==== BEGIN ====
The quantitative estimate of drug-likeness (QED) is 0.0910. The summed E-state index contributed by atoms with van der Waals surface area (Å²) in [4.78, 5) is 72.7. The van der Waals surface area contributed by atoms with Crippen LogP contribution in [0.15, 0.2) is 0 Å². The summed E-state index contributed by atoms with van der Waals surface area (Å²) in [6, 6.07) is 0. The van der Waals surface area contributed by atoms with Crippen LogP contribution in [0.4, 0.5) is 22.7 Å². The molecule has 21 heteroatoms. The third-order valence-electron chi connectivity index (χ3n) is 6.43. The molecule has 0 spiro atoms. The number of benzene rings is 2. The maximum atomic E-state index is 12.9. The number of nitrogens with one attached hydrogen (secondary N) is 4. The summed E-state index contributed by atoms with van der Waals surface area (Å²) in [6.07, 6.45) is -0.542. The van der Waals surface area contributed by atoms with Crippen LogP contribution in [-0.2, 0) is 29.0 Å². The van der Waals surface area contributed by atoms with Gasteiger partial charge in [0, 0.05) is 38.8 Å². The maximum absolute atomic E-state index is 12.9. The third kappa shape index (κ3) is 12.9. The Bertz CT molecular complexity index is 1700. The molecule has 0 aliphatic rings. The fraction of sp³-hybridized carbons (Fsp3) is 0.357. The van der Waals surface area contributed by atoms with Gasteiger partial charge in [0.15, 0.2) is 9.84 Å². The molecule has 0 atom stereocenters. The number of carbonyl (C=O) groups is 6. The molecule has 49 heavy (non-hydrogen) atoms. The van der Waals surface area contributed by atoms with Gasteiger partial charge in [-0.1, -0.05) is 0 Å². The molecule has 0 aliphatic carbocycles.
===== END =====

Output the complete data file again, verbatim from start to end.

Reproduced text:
The quantitative estimate of drug-likeness (QED) is 0.0910. The summed E-state index contributed by atoms with van der Waals surface area (Å²) in [4.78, 5) is 72.7. The van der Waals surface area contributed by atoms with Crippen LogP contribution in [0.15, 0.2) is 0 Å². The summed E-state index contributed by atoms with van der Waals surface area (Å²) in [6, 6.07) is 0. The van der Waals surface area contributed by atoms with Crippen LogP contribution in [0.4, 0.5) is 22.7 Å². The molecule has 21 heteroatoms. The third-order valence-electron chi connectivity index (χ3n) is 6.43. The molecule has 0 spiro atoms. The number of benzene rings is 2. The maximum atomic E-state index is 12.9. The number of nitrogens with one attached hydrogen (secondary N) is 4. The summed E-state index contributed by atoms with van der Waals surface area (Å²) in [6.07, 6.45) is -0.542. The van der Waals surface area contributed by atoms with Crippen LogP contribution in [-0.2, 0) is 29.0 Å². The van der Waals surface area contributed by atoms with Gasteiger partial charge in [0, 0.05) is 38.8 Å². The maximum absolute atomic E-state index is 12.9. The third kappa shape index (κ3) is 12.9. The Bertz CT molecular complexity index is 1700. The molecule has 0 aliphatic rings. The fraction of sp³-hybridized carbons (Fsp3) is 0.357. The van der Waals surface area contributed by atoms with Gasteiger partial charge in [0.15, 0.2) is 9.84 Å². The molecule has 0 atom stereocenters. The number of carbonyl (C=O) groups is 6. The molecule has 49 heavy (non-hydrogen) atoms. The van der Waals surface area contributed by atoms with Gasteiger partial charge in [-0.1, -0.05) is 0 Å². The molecule has 0 aliphatic carbocycles.